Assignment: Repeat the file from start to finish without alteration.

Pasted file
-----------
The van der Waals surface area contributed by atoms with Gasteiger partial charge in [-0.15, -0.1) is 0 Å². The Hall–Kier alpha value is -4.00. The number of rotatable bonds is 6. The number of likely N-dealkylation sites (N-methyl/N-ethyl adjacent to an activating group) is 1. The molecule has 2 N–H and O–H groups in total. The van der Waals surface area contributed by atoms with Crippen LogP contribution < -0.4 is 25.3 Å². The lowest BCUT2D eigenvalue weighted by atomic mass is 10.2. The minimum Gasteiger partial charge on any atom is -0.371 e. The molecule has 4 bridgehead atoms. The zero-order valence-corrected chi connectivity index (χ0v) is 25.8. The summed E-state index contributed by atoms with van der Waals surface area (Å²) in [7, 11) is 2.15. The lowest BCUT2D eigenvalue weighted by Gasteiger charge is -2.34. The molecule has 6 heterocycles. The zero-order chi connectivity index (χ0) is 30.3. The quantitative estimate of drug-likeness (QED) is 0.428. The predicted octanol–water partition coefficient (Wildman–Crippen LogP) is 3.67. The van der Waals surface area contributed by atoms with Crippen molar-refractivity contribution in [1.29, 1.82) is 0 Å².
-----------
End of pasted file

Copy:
The van der Waals surface area contributed by atoms with Gasteiger partial charge in [-0.15, -0.1) is 0 Å². The Hall–Kier alpha value is -4.00. The number of rotatable bonds is 6. The number of likely N-dealkylation sites (N-methyl/N-ethyl adjacent to an activating group) is 1. The molecule has 2 N–H and O–H groups in total. The van der Waals surface area contributed by atoms with Crippen LogP contribution < -0.4 is 25.3 Å². The lowest BCUT2D eigenvalue weighted by atomic mass is 10.2. The minimum Gasteiger partial charge on any atom is -0.371 e. The molecule has 4 bridgehead atoms. The zero-order valence-corrected chi connectivity index (χ0v) is 25.8. The summed E-state index contributed by atoms with van der Waals surface area (Å²) in [7, 11) is 2.15. The lowest BCUT2D eigenvalue weighted by Gasteiger charge is -2.34. The molecule has 6 heterocycles. The zero-order chi connectivity index (χ0) is 30.3. The quantitative estimate of drug-likeness (QED) is 0.428. The predicted octanol–water partition coefficient (Wildman–Crippen LogP) is 3.67. The van der Waals surface area contributed by atoms with Crippen molar-refractivity contribution in [1.29, 1.82) is 0 Å².